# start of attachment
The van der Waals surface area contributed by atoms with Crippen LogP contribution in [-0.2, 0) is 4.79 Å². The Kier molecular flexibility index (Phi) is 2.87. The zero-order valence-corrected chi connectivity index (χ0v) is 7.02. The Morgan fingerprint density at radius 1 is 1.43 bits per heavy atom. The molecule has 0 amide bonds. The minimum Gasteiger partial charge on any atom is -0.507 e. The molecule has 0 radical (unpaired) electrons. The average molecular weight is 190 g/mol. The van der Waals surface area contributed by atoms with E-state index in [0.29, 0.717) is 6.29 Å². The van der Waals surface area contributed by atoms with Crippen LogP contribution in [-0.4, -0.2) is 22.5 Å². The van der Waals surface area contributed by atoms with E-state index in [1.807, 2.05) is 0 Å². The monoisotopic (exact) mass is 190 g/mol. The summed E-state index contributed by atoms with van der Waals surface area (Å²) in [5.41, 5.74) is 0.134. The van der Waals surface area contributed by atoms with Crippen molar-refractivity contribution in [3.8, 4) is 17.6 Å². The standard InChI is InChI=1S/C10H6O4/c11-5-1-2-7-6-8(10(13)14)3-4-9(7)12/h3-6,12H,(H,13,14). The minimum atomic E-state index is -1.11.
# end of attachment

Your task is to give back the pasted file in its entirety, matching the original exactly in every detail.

The van der Waals surface area contributed by atoms with Crippen LogP contribution in [-0.2, 0) is 4.79 Å². The Kier molecular flexibility index (Phi) is 2.87. The zero-order valence-corrected chi connectivity index (χ0v) is 7.02. The Morgan fingerprint density at radius 1 is 1.43 bits per heavy atom. The molecule has 0 amide bonds. The minimum Gasteiger partial charge on any atom is -0.507 e. The molecule has 0 radical (unpaired) electrons. The average molecular weight is 190 g/mol. The van der Waals surface area contributed by atoms with E-state index in [0.29, 0.717) is 6.29 Å². The van der Waals surface area contributed by atoms with Crippen LogP contribution in [-0.4, -0.2) is 22.5 Å². The van der Waals surface area contributed by atoms with E-state index in [1.807, 2.05) is 0 Å². The monoisotopic (exact) mass is 190 g/mol. The summed E-state index contributed by atoms with van der Waals surface area (Å²) in [5.41, 5.74) is 0.134. The van der Waals surface area contributed by atoms with Crippen molar-refractivity contribution in [3.8, 4) is 17.6 Å². The standard InChI is InChI=1S/C10H6O4/c11-5-1-2-7-6-8(10(13)14)3-4-9(7)12/h3-6,12H,(H,13,14). The minimum atomic E-state index is -1.11.